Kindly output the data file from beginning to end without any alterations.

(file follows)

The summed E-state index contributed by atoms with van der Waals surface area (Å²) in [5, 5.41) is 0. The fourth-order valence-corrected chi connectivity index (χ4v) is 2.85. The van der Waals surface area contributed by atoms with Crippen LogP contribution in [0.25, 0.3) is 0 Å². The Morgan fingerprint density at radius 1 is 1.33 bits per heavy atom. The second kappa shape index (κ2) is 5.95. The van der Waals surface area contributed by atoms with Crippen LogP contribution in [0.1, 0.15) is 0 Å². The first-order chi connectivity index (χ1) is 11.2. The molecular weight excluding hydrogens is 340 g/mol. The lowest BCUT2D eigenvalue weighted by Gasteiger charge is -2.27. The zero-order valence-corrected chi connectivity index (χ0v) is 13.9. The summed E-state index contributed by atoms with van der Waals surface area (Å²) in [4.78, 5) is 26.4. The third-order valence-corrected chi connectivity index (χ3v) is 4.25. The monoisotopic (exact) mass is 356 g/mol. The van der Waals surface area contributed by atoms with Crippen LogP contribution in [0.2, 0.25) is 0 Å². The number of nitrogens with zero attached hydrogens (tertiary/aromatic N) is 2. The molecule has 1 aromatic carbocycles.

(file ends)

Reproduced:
The summed E-state index contributed by atoms with van der Waals surface area (Å²) in [5, 5.41) is 0. The fourth-order valence-corrected chi connectivity index (χ4v) is 2.85. The van der Waals surface area contributed by atoms with Crippen LogP contribution in [0.25, 0.3) is 0 Å². The Morgan fingerprint density at radius 1 is 1.33 bits per heavy atom. The second kappa shape index (κ2) is 5.95. The van der Waals surface area contributed by atoms with Crippen LogP contribution in [0.1, 0.15) is 0 Å². The first-order chi connectivity index (χ1) is 11.2. The molecular weight excluding hydrogens is 340 g/mol. The lowest BCUT2D eigenvalue weighted by Gasteiger charge is -2.27. The zero-order valence-corrected chi connectivity index (χ0v) is 13.9. The summed E-state index contributed by atoms with van der Waals surface area (Å²) in [4.78, 5) is 26.4. The third-order valence-corrected chi connectivity index (χ3v) is 4.25. The monoisotopic (exact) mass is 356 g/mol. The van der Waals surface area contributed by atoms with Crippen LogP contribution in [0.2, 0.25) is 0 Å². The number of nitrogens with zero attached hydrogens (tertiary/aromatic N) is 2. The molecule has 1 aromatic carbocycles.